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The Town That Banned Satan 

A Visit to Inglis, Florida

Page 2 of 6

"When God moves you to do something, you don't question it," she said, "You just don't question God."

A week after our phone conversation, I entered Inglis with some trepidation. I did not get struck by lightning while crossing the city limits; I took that as a good sign. However, controversy had arisen over the proclamation. One commissioner had questioned the mayor's legal right to publish such blatantly religious remarks on behalf of the city, and area newspapers had reported that Inglis resident Polly Bowser had begun threatening ACLU-assisted legal action. A petition calling for Risher's removal from office reputedly circulated among residents.

Ordinarily, mayors issue proclamations designating dates like "Clean Up Your Yard Day" or in formal support of "National Alcoholism Awareness Month." According to Risher, her proclamation was a ceremonial act, and her job includes serving as the ceremonial head of the town.

"I guess the commission could vote on it," she said. However, a proclamation doesn't carry the legislative weight of an ordinance; it doesn't bind Inglis' citizens to any particular rules or regulations. "It's like when we have an election, we do a proclamation, just to say we're holding an election. It just states a fact."

Attorneys had mixed feelings about the proclamation. After she told Inglis' attorney Norm Fugate about it, "he didn't think it was a problem," Risher said.

Seminole County municipal attorney Lonnie N. Groot explained that a proclamation "generally is an expression of intent, desire, or the general view or opinion of a jurisdiction. It's not a binding piece of legislation." However, he added, a town's charter could require proclamations to be adopted by the commission. "If it says that, then you might have an issue."

Prominent Florida civil rights attorney Steven G. Mason took a more critical view. Such an action on the part of the mayor could be a problem, especially if it influenced other local government philosophies and actions.

"It always comes down to definitions," said Mason. "Define Satan. What does that mean? There are any number of things people call Satanic," he pointed out, including a variety of protected artistic expressions, along with some new age religions like Wicca. "Does this mean if someone does something the mayor doesn't like, they have to stop?"

Inglis Commissioner Richard Kellman opposed the proclamation, and was annoyed by a local newspaper's soft-pedaling of his opposition. "I don't agree with the opinions and declarations contained in the proclamation," he said. "And I don't agree that it was correct and appropriate for her to do it."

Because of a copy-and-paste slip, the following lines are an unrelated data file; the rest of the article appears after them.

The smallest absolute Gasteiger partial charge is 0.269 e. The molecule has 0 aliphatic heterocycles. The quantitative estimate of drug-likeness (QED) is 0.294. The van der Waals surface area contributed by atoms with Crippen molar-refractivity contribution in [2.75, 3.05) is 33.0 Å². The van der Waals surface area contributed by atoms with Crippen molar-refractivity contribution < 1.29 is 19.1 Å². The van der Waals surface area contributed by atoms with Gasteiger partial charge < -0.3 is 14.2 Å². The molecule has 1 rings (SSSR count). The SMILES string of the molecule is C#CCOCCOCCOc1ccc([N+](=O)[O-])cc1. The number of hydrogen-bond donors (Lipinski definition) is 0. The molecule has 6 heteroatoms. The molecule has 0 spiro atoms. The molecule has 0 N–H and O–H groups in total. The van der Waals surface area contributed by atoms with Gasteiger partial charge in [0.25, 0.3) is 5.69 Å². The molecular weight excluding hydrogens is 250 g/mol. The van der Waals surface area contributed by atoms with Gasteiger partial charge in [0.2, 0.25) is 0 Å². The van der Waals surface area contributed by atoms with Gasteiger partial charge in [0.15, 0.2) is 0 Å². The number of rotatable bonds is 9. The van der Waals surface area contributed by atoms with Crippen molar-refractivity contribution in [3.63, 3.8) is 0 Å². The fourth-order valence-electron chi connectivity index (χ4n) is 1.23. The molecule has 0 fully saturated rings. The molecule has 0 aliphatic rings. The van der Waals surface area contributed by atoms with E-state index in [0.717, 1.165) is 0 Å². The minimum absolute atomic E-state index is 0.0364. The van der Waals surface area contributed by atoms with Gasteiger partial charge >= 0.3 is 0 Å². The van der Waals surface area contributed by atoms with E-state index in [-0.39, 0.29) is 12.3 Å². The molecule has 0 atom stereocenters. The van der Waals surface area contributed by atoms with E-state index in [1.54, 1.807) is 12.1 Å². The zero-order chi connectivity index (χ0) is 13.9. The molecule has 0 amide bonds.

"I do believe that as private citizens, officials have the freedom to express their opinions," he added. "But I don't believe it should have been put on town stationery."

I hoped the controversy had not made Risher and her fellow anti-Satanists media shy. I also wondered about the absence of 4-by-4 fence posts at the city limits. The mayor was "out running errands," said McCranie, who met me at town hall. She assured me Risher would return in the afternoon. The posts, she explained, had been "temporarily taken down. DOT made us move them while they mow," she said. "But we'll put them back up."

The media had been generally positive, but she and Risher were dazed by the controversy. "Never in any of our wildest dreams did we think it would make this raging fire," said McCranie. "It created quite a stir, but I think it's a good stir; 99 percent of the calls we've gotten have been positive."

No one seemed to take seriously the threat of impeachment. "There's a petition to have the mayor and myself removed, but I haven't seen any names on it," she said. "Besides, I read the First Amendment, and it says nothing about this.

"Anyway, I think it has changed things," she said. "When you take a stand, it will have an effect. It has gotten some people angry, and it sure got Satan upset. But God always wins."

While waiting for Risher to return, I decided to look around town and talk to her pastor. Moore wasn't quite ready to receive visitors but would be in a half-hour or so, McCranie said. I filled the time driving down Follow That Dream Parkway, which cuts through the heart of Inglis, past the police station and town hall, before crossing the line into neighboring Yankeetown.

Outside Yankeetown, the parkway cuts a straight swath through slash pines, then scrub, and then salt marshes before finally terminating at a boat ramp. Beyond the ramp, the marshes reluctantly give way to turtle grass as the land slopes gradually into the gulf. The concrete cooling towers of the Crystal River nuclear power plant loom in the distance, a landmark for the retirees motoring by, hunting trout and redfish.

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